A candid, self-deprecating and altogether winning career-to-date overview, "George Michael: A Different Story" finds the witty and articulate pop star looking back with unblinking candor and wry humor on an eventful 20-year-plus run that embraces worldwide hit records, personal tragedy, public scandal and more than his fair share of fashion violations.
A candid, self-deprecating and altogether winning career-to-date overview, “George Michael: A Different Story” finds the witty and articulate pop star looking back with unblinking candor and wry humor on an eventful 20-year-plus run that embraces worldwide hit records, personal tragedy, public scandal and more than his fair share of fashion violations. Already broadcast in the U.K., well-received at the Berlin fest (where Michael presided over a packed press conference) and slated for the inaugural Wide Angle sidebar of the Tribeca fest, pic is substantial enough for limited theatrical play prior to strong cable and ancillary life.
Accompanied by his friend David, Michael points out landmarks in North London, where he grew up Georgios Kyriacos Panayioutou (though he never specifically says this). Bruised by early record company chicanery, he and pal Andrew Ridgeley hit the bigtime in 1982 with the high-energy pop of Wham! Among pic’s high points is duo’s first joint interview in nearly 20 years, during which they sort of clear up the question of whether they were ever romantically involved with each other.
The singer disbanded Wham! in the mid-1980s, and after a two-year hiatus began a streak of solo hits that screeched to a halt in 1993 when, declaring himself a “pop slave,” he undertook to free himself from a restrictive recording contract with Sony.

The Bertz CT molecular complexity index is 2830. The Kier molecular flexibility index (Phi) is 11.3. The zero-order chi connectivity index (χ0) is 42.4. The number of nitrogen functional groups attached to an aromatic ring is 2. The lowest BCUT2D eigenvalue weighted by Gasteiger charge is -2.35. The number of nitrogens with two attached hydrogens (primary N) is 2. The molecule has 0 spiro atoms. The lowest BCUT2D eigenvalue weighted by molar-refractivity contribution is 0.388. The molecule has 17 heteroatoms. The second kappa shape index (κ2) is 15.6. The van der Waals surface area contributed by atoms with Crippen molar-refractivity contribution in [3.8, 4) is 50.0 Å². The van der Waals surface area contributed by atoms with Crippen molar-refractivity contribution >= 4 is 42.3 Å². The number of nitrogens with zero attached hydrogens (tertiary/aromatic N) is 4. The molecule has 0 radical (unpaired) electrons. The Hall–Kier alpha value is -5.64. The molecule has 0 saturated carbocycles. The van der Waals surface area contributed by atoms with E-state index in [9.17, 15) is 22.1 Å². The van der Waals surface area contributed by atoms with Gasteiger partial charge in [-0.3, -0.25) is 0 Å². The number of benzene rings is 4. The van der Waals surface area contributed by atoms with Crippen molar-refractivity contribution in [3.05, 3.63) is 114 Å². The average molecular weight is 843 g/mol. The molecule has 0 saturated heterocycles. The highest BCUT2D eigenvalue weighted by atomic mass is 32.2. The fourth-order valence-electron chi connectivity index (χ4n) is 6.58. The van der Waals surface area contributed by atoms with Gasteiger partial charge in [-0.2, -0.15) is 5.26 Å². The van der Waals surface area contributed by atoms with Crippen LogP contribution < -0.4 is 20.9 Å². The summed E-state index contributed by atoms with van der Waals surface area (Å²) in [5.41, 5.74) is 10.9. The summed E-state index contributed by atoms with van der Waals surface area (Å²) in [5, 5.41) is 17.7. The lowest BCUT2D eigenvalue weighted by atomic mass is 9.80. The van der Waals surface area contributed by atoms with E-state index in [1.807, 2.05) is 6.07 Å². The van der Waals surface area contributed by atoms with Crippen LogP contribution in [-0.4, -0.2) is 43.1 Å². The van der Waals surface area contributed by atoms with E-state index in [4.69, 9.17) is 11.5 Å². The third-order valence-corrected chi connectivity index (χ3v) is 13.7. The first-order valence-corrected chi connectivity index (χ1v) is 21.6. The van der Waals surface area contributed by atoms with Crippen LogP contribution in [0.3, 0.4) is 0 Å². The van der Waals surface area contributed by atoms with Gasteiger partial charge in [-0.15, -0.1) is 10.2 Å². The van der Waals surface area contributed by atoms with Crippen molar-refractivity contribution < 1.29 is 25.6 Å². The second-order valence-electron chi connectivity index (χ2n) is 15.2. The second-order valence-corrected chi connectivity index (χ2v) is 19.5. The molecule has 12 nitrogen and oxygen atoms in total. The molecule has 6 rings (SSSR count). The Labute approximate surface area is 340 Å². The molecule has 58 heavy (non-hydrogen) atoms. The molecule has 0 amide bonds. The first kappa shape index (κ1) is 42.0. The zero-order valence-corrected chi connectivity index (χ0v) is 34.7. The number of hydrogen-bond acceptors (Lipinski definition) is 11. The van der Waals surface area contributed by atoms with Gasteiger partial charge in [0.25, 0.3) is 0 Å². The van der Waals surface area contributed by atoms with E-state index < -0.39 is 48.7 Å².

Of the process involved in discovering his own sexuality, Michael says, “Oh my God, I’m a massive star and I think I may be a poof. What am I going to do? This will not end well.” He speaks with candor and dignity of his Brazilian lover Anselmo Feleppa, who died of AIDS in 1992, even as the singer was delivering a spine-tingling rendition of “Somebody to Love” at the Freddie Mercury tribute concert.
And, of course, there’s the infamous 1998 Los Angeles bust for lewd behavior in a park toilet, which Michael assesses with both bluntness and aplomb. Lately, his work has taken a strong political stance, with clips from his “Shoot the Dog” video underscoring this.
In addition to his own self-deprecating presence, famous chums chime in with affectionate jabs of their own: Spandau Ballet’s Martin Kemp discounts perceived friction with Wham!, while Elton John notes that, “To come out of the closet being busted in a toilet is not the best way to come out of the closet.” Only the dependably crabby Noel Gallagher says anything that sounds remotely mean-spirited.
Given the wealth of cringe-inducing musicvideos generated by Wham! — all of which drew exuberant groans and gales of laughter from the Berlin aud — tech credits are crisp and fluid, with particular kudos to sound mixers Roger Dobson and Ash Tirabady. Audio snippet of the young Michael warbling Elton John’s “Crocodile Rock” is particularly poignant. During Berlin fest press conference, reclusive singer declared pop music “dead as far as I am concerned” and described pic as “very important to explain myself before I disappear” from the scene.